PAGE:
What Types of Colleges Are Out There

Every year, a new group of high school students move towards graduation and start thinking about college. So, what types of colleges are out there, and how do you choose which one is right for you?

There are many possibilities when it comes to choosing a college, and the choice can often feel daunting. Narrowing the possibilities down can help; for example, for some students location will be a defining factor in their choice – they may be looking to stay at home and will need a local college. For others, finance will help with the decision; public colleges are usually cheaper than private ones. Having an interest in a specialism helps with narrowing the choice. An interest in a specific subject will allow the student to choose the right type of college that will excel in their chosen field.

For some high school students, a final decision on what they will major in is not determined until they are at Amherst college. They may, however, have noticed that they favor certain areas, or have an aptitude for a specific subject.

The following list of college types may be helpful in narrowing down their choice. These institutions are defined as special focus institutions, as they offer a majority of their programs in specific areas.

  • Theological seminaries, Bible colleges, and faith-related institutions offer a number of degrees that prepare people for the practice of ministry, research and and/or teaching in the area of theology.
  • Medical schools/centers are the choice for those who are looking for a career in medicine, usually as doctors.
  • Health Profession Schools are the ideal choice for those seeking careers in other health professions such as dentistry or nursing, to name but a few.
  • Schools of Engineering offer courses in subjects such as mechanical engineering, civil engineering, electrical engineering and chemical engineering.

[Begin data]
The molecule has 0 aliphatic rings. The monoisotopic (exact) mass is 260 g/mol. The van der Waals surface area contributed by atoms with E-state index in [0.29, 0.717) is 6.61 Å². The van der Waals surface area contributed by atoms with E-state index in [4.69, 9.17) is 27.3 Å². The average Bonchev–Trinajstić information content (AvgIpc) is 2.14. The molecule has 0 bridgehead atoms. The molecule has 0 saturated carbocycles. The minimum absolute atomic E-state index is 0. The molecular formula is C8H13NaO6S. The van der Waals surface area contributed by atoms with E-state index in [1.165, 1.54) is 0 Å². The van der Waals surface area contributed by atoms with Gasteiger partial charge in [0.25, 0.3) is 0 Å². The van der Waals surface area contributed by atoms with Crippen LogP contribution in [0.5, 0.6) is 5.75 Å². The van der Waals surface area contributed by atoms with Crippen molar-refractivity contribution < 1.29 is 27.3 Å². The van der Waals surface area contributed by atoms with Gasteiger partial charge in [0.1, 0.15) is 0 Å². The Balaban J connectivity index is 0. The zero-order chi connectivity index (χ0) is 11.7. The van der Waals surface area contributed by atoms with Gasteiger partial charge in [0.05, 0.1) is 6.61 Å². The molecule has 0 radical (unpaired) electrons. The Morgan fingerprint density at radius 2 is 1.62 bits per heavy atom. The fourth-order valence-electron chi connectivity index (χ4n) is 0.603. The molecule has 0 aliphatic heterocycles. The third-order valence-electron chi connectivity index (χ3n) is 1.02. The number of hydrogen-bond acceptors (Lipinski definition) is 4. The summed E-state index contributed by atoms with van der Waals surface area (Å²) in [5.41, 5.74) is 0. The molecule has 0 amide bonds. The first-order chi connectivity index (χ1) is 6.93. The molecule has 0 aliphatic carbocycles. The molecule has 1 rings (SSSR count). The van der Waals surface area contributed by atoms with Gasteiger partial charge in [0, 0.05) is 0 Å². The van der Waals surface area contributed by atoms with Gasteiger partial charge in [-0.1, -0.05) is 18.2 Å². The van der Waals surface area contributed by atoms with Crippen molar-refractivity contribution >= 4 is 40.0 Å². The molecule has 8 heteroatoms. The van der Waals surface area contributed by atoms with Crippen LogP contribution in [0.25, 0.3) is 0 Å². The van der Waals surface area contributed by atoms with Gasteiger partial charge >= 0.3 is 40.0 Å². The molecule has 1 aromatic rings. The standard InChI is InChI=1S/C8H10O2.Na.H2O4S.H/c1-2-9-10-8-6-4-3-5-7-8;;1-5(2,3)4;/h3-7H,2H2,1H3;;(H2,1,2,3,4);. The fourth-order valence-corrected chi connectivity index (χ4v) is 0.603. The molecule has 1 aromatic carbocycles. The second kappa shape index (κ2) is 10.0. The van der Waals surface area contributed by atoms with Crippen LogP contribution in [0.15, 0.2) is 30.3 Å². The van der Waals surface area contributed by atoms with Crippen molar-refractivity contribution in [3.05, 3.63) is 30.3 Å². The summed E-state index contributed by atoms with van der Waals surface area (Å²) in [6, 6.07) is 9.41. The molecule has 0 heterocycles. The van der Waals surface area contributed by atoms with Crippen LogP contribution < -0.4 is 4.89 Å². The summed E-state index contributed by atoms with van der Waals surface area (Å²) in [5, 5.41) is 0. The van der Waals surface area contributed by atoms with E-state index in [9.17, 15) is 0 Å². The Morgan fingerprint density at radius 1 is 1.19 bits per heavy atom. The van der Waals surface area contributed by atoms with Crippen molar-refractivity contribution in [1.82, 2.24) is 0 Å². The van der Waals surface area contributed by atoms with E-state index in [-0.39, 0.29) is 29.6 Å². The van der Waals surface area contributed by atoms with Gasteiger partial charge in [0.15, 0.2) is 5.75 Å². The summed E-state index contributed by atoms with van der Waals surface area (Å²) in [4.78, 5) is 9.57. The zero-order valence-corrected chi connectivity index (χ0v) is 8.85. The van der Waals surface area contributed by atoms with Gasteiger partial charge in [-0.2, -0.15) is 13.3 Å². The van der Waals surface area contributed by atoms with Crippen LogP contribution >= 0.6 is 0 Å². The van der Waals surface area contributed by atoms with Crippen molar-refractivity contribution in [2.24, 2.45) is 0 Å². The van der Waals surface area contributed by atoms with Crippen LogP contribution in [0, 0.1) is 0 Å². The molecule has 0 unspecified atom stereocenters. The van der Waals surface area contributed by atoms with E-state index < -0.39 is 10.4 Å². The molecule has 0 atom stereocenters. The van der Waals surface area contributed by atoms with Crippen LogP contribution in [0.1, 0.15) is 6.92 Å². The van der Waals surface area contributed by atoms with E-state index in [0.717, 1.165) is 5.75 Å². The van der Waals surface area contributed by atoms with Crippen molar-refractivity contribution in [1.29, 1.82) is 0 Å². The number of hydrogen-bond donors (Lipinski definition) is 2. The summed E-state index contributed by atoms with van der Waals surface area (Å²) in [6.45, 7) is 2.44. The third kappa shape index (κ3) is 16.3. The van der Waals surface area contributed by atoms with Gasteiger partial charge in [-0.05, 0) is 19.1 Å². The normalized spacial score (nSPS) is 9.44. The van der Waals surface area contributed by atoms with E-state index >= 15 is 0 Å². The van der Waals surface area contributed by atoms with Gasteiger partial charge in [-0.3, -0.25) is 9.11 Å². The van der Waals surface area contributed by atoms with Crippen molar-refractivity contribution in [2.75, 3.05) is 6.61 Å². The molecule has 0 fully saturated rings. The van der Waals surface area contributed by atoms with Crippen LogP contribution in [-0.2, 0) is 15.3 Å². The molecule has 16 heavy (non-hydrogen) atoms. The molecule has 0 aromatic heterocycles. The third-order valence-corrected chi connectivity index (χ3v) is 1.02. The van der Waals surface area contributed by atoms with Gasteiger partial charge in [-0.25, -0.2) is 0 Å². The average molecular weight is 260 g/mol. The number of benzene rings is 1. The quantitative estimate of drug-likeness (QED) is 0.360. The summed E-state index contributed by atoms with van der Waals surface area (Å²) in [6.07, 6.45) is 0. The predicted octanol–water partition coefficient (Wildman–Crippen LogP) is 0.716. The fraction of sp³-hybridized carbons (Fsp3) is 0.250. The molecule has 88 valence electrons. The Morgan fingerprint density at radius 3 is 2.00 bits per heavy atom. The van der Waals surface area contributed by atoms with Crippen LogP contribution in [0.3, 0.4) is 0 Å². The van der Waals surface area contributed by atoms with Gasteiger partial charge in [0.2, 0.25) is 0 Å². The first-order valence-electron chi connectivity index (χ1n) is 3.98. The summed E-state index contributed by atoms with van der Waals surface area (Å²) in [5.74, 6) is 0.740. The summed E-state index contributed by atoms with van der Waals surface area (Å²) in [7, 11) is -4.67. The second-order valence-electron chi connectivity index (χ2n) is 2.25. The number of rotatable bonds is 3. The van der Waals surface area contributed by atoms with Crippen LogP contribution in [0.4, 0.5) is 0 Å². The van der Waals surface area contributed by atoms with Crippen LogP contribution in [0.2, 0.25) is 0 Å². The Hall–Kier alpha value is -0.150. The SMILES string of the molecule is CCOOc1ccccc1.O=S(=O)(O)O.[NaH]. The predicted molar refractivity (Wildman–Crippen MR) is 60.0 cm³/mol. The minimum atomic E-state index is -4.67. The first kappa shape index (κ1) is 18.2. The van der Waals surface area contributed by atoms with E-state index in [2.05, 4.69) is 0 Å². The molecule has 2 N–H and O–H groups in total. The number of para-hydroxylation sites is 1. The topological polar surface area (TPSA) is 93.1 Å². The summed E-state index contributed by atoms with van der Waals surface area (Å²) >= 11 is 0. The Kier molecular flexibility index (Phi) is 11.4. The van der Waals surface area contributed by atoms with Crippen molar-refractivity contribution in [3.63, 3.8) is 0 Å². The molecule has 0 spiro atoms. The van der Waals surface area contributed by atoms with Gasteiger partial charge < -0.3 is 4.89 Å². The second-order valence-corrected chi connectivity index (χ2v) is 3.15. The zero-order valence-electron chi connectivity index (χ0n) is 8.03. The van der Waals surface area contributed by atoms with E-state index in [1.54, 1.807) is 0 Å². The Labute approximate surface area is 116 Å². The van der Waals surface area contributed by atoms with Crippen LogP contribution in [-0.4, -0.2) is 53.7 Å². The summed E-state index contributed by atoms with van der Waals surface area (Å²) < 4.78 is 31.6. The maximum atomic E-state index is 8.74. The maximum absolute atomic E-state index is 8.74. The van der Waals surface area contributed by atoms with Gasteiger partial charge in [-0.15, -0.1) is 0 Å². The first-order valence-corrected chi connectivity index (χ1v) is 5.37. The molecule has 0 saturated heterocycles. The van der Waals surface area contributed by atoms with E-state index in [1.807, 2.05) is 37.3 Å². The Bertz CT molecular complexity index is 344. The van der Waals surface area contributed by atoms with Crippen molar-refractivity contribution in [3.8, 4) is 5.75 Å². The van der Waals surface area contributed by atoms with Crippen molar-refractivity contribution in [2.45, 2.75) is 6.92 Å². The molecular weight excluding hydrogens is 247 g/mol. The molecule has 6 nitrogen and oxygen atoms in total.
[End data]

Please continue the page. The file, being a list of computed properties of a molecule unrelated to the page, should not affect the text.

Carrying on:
• Schools of Business and Management offer courses in various areas of business, including insurance, finance, accounting and entrepreneurship programs.
  • Schools of Art, Music, and Design, as one would assume, offer courses in art, design and music studies.
  • Schools of Law are ideal for budding lawyers, the courses available at many include programs such as international law, law and business as well as the standard LLB.
  • If after having looked at the above list, nothing jumps out, Liberal Arts may be the ideal. Lib Arts institutes allow students to develop their general intellectual capacity in a wide range of disciplines such as life sciences, literature, languages, history or mathematics.

Whatever the college type you choose, the journey through this part of your education offers the opportunity for you to find out who you really are, and what you want to do. You may find, as many do, that your final career choice relates only marginally to your chosen university program, if at all. The Federal Bank of New York released data that showed that only 27 % of graduates have a job that mirrors their chose of college major.

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References:

http://www.washingtonpost.com/blogs/wonkblog/wp/2013/05/20/only-27-percent-of-college-grads-have-a-job-related-to-their-major/

http://en.wikipedia.org/wiki/Carnegie_Classification_of_Institutions_of_Higher_Education

http://www.usnews.com/education/best-colleges/right-school/choices